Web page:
In discussing this issue and the fact that I would be contributing to the debate, I learned that my mother-in-law had worked in the Bryan Donkin factory in Chesterfield. The more we talk about this issue, the more we hear about people we never even realised had made a contribution. The BBC’s “People’s War” website included a contribution from the Derby action team about the war effort of munitions factory workers in Chesterfield. It mentioned that Chesterfield people kept a relentless black-out to ensure the factories were never bombed, although errant German bombers accidentally bombed the Chesterfield football ground and the Walton golf course. What the Germans had against Chesterfield’s sporting prowess, we will never know, but they did not manage to get to the factories.

The eminent war historian Simon Fowler has written about munitions workers, and one quote brings together very nicely some of the issues we have talked about:

“Britain could not have emerged victorious in 1945 without the help of the many who selflessly worked all the hours they could to provide the materials the British Army and Allied troops used to defeat the Germans… People were injured or killed while making munitions every day. Their recognition is long overdue. They played a key part in the War and it’s a scandal it’s taken until now, when there are not many left to see it.”

Many of us would echo those comments. In recent years, there has been not only renewed appreciation of the role of our heroic armed forces, but wider recognition by society and, I glad to say, the Government of those who served in many other ways. In recent years, we have taken huge strides forwards in recognising the contribution of the Bevin boys, the land-girls and the Women’s Timber Corps, and we also have the memorial to women who died during the second world war.

I entirely support the recognition that munitions workers received for the first time at the Armistice day parade at the Cenotaph, and I congratulate the Royal British Legion on that. I also entirely support the campaign for a national memorial at Alrewas. I hope and expect that there will be wide public support for the campaign my hon. Friend the Member for Stoke-on-Trent South described.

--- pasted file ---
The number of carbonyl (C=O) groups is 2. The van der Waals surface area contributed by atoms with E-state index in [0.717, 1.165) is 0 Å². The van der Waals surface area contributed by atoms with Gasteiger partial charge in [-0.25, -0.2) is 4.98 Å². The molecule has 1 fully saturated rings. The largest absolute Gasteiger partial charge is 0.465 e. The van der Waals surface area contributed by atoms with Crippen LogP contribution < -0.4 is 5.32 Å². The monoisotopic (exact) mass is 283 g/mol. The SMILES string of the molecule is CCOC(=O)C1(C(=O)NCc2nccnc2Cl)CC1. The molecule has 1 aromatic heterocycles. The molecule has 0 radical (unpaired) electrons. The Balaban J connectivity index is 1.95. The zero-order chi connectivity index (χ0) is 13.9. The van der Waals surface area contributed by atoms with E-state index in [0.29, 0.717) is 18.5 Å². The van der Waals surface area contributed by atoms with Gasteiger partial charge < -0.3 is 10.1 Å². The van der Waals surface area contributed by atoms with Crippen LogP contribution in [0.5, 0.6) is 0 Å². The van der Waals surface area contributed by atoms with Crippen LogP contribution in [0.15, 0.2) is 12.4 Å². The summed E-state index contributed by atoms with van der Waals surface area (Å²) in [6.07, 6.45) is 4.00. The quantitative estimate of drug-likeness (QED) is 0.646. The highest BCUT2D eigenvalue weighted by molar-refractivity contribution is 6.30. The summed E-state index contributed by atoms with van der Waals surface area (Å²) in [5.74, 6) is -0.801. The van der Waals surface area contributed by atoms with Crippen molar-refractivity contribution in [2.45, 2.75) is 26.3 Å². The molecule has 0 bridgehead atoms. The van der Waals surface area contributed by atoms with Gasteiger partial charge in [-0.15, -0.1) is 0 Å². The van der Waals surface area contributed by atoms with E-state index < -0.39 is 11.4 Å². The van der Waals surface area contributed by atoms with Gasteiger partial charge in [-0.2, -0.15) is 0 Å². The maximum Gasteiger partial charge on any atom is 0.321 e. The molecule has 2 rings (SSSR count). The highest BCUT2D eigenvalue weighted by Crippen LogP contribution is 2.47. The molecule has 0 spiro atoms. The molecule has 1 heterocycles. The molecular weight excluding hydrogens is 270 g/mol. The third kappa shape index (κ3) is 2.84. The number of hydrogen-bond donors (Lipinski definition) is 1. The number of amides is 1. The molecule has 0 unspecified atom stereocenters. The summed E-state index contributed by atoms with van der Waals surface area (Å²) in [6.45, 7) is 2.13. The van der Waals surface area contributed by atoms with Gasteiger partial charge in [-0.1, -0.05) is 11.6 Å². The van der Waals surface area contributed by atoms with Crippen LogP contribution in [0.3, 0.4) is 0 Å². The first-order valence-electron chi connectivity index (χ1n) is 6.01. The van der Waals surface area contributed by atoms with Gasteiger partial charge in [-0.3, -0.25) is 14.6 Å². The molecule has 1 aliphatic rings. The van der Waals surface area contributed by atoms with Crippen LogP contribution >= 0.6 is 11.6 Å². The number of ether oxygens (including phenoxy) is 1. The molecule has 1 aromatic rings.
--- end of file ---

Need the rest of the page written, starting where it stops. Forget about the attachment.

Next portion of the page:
I acknowledge the difficulty posed by the lack of adequate records, as well as the fear that individuals will, as a result, never get the personal recognition we all think they deserve. I hope that wider recognition will be granted as quickly as possible, given that the clock is against many of those who clearly deserve recognition. Her Majesty’s Opposition are more than happy to be involved in cross-party talks on practical ways to move things forward in a way that enjoys confidence and is effective.

This debate is a time for us to recognise the debt that this generation owes to all those who stood up and were counted in Britain’s finest hour. It fell to them to fight for the essential freedoms that these blessed isles have enjoyed for so long and, God willing, will continue to enjoy. When questions were asked of that generation, they answered—and then some. They saved lives, but they also saved the world from a tyranny so evil that even imagining defeat makes our blood run cold.

In recognising the contribution of all those who served in our munitions factories in this debate, we are also passing on the gratitude, respect and thanks of this generation to all those who heroically served and saved our country all those years ago.”

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I am Toby Perkins, Labour's Member of Parliament for Chesterfield. If you would like to get in touch with me, my office is open and can be reached by phone on 01246 386 286. I also hold regular surgeries so that constituents can meet me and I can take up their concerns. If you would like to make an appointment then please do contact my office. Thank you for visiting.